Indigenous Education in Trillium Lakelands District School Board
Welcome, Aaniin, Tansi, Shé:kon, Kwey, Tungasugit, Wachiye
Trillium Lakelands District School Board (TLDSB) is committed to building meaningful relationships with Elders, Knowledge Keepers, Senators, Community Stakeholders, and Indigenous families. We are committed to further support our students and staff as they learn the rich and vibrant cultural traditions, histories, and contributions of Indigenous Peoples of Turtle Island.
‘Guiding the Way’ is the TLDSB framework that supports the education and achievements of First Nations, Métis, and Inuit students. The framework is based on the Ontario Ministry of Education’s First Nations, Métis, and Inuit Education Policy Framework, which was released in 2007. The framework is also supported by the 2018 Social Studies, History and Geography Curriculum for K-8 and the 2019 First Nations, Métis and Inuit Studies Curriculum for Grades 9-12.
Curriculum connections are made in all subject areas in both elementary and secondary schools highlighting Indigenous heritage, culture, and perspectives. Several locally developed curriculum support resources have been created by TLDSB and our community partners called ‘Integrating First Nations, Métis and Inuit Perspectives’ for classroom use from Kindergarten to Grade 12. Indigenous Studies courses are offered at each of the seven secondary schools in TLDSB.
An Indigenous Education Advisory Committee meets regularly to guide initiatives and activities in TLDSB schools ensuring that Indigenous history and culture is honoured and celebrated with respect.
Schools are supported in their efforts to incorporate Indigenous learning into classroom curriculum content and activities. Funding is provided annually to all schools to bring Indigenous Elders, Knowledge Keepers, Métis Senators and community partners into schools to share cultural teachings. The Indigenous Education Curriculum Consultant develops connections with Indigenous community members, provides professional learning for schools and staff and supports for classrooms.
Voluntary Self Identification
Parents, guardians, and students are encouraged to voluntarily and confidentially disclose Indigenous ancestry. No proof of ancestry is required.
Voluntary self-identification is for anyone with status and non-status Indigenous ancestry.
How can voluntary self-identification benefit Indigenous families and students?
With information collected through self-identification, the School Board is able to:
- Support the success of Indigenous students by providing programming, resources, and activities.
- Improve the effectiveness of programs for our Indigenous students.
- Build stronger relationships with students of Indigenous students.
- Celebrate the rich and vibrant culture and traditions of Indigenous students and families.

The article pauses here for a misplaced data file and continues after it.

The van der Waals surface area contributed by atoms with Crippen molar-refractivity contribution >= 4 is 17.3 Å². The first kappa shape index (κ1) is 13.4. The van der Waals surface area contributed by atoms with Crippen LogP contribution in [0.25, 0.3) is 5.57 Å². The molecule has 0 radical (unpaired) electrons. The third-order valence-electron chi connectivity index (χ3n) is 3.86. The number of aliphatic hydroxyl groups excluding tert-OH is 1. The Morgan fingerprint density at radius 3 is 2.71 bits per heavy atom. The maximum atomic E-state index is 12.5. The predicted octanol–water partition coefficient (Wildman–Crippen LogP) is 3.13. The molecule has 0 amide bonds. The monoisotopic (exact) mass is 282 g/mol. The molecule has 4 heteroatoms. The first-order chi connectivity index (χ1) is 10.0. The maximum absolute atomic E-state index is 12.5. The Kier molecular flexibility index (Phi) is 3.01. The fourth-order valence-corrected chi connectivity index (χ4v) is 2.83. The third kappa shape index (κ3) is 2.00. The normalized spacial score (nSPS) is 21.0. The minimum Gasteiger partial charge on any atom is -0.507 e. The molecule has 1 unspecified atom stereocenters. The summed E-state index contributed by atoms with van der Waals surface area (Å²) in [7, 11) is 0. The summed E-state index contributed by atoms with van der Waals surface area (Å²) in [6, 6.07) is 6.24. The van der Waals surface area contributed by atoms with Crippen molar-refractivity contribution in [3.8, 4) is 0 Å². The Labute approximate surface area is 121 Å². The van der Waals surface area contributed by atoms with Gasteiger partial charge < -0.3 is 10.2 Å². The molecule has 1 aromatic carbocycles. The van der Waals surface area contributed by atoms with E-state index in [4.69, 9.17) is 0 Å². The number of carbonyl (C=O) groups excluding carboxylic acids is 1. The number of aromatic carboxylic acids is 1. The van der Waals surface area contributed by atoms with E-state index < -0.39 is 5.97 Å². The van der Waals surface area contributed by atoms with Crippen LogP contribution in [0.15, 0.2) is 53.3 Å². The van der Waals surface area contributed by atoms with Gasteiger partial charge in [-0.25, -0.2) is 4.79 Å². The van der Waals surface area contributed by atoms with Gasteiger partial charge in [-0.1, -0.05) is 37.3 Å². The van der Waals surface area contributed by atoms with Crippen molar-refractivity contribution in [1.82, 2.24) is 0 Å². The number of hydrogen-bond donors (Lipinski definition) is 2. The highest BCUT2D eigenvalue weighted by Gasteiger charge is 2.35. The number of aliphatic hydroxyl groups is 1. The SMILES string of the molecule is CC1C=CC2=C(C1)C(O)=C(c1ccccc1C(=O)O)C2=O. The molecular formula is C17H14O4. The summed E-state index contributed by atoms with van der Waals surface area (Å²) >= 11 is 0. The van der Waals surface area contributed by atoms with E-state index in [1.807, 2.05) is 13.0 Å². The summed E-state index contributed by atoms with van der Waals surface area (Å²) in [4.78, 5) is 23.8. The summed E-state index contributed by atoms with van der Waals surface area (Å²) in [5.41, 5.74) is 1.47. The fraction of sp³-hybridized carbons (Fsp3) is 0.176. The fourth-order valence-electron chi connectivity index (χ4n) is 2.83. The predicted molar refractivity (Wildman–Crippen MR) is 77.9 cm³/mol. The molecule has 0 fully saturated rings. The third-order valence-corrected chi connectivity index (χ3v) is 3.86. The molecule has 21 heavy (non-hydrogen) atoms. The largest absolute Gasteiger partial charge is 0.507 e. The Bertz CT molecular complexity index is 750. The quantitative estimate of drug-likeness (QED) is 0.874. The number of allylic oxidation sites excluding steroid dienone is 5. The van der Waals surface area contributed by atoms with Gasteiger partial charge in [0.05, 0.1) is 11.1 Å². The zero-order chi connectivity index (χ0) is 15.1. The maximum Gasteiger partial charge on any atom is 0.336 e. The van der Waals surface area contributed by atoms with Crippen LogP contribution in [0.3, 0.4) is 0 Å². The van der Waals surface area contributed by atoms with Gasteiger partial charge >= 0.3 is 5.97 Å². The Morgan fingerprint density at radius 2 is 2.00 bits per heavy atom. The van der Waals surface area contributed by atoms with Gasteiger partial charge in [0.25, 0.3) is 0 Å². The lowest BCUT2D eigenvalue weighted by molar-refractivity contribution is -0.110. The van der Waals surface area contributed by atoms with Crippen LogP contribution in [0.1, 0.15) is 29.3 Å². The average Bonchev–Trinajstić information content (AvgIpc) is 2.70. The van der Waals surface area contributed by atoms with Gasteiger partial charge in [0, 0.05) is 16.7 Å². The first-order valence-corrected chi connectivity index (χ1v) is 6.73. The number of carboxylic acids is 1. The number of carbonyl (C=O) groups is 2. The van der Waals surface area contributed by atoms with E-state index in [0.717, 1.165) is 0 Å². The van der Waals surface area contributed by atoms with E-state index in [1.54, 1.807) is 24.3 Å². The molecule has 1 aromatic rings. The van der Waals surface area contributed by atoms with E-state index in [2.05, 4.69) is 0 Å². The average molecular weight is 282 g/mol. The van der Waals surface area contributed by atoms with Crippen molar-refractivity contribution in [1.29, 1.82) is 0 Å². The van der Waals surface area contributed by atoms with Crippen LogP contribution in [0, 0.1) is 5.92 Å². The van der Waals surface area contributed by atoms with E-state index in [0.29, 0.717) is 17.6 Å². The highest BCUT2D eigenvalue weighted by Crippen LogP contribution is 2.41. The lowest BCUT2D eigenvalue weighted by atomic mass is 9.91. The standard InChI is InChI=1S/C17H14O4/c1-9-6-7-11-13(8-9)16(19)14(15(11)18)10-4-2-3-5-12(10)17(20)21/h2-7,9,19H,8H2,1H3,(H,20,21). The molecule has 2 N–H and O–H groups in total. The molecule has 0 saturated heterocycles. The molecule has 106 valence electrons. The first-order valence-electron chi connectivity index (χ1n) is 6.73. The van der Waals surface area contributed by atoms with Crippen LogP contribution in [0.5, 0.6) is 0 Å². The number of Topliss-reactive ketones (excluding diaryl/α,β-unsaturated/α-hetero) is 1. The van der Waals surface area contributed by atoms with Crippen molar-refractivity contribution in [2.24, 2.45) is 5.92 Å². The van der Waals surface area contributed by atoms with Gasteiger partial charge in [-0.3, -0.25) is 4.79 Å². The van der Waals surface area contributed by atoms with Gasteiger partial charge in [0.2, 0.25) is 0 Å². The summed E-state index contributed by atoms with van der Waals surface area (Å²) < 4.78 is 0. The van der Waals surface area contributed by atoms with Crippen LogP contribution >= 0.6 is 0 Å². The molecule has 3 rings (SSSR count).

- Honour our true history and work of the Truth and Reconciliation Commission acting for the meaningful reconciliation and change.
How do I self-identify?
Complete an online form or contact the principal at your child’s school or call 1-888-526-5552.
The OP-6211 Voluntary Self-Identification for First Nations, Métis, and Inuit Students policy and procedure may be found on the policies and procedures page.
Frequently asked questions
No, you do not have to live on a reserve to self-identify your Indigenous ancestry. No. The goal is to self-identify Indigenous ancestry. If a family member (parent or grandparent) is First Nations, Métis, or Inuit then the student would self-identify as having Indigenous ancestry and indicate either First Nations, Métis, or Inuit. All information will be securely stored to respect privacy and used only as a means to enhance Indigenous education programs with the school board. This information will be treated in the same manner as the Ontario Student Record and is protected by the Freedom of Information and Privacy Act. No, this is an ongoing opportunity to help us in our planning.
No, you do not have to live on a reserve to self-identify your Indigenous ancestry.
No. The goal is to self-identify Indigenous ancestry. If a family member (parent or grandparent) is First Nations, Métis, or Inuit then the student would self-identify as having Indigenous ancestry and indicate either First Nations, Métis, or Inuit.
All information will be securely stored to respect privacy and used only as a means to enhance Indigenous education programs with the school board. This information will be treated in the same manner as the Ontario Student Record and is protected by the Freedom of Information and Privacy Act.
No, this is an ongoing opportunity to help us in our planning.
Trillium Lakelands District School Board (TLDSB) schools are supported in their efforts to incorporate Indigenous ways of knowing into classroom curriculum content and activities dedicated to Indigenous education. This fosters an atmosphere of respect, understanding, and inclusivity. By doing this, we honour and show appreciation for Indigenous traditions. One of the most commonly shared experiences is the tradition of smudging.
For more information about smudging in TLDSB schools, see our Guidelines to Honour Smudging in TLDSB Schools.
Supporting the well-being of all
Feed All Four was developed in TLDSB out of an ongoing need to align teaching and learning with mental health and well-being. The body, mind, spirit, and emotions of an individual need to be fed consistently in order to optimize achievement and well-being.
Feed All Four is based on the Anishinaabe Medicine Wheel and Maslow’s Hierarchy of Needs. Classroom teachers incorporate Feed All Four into classroom activities and a whole school approach is utilized by school communities.
For more information
Dave Golden, TLDSB Superintendent of Learning, with responsibility for Indigenous Education
Holly Groome, TLDSB Indigenous Education Consultant
Carol Holmes, Wahta Mohawks First Nation Education Services Coordinator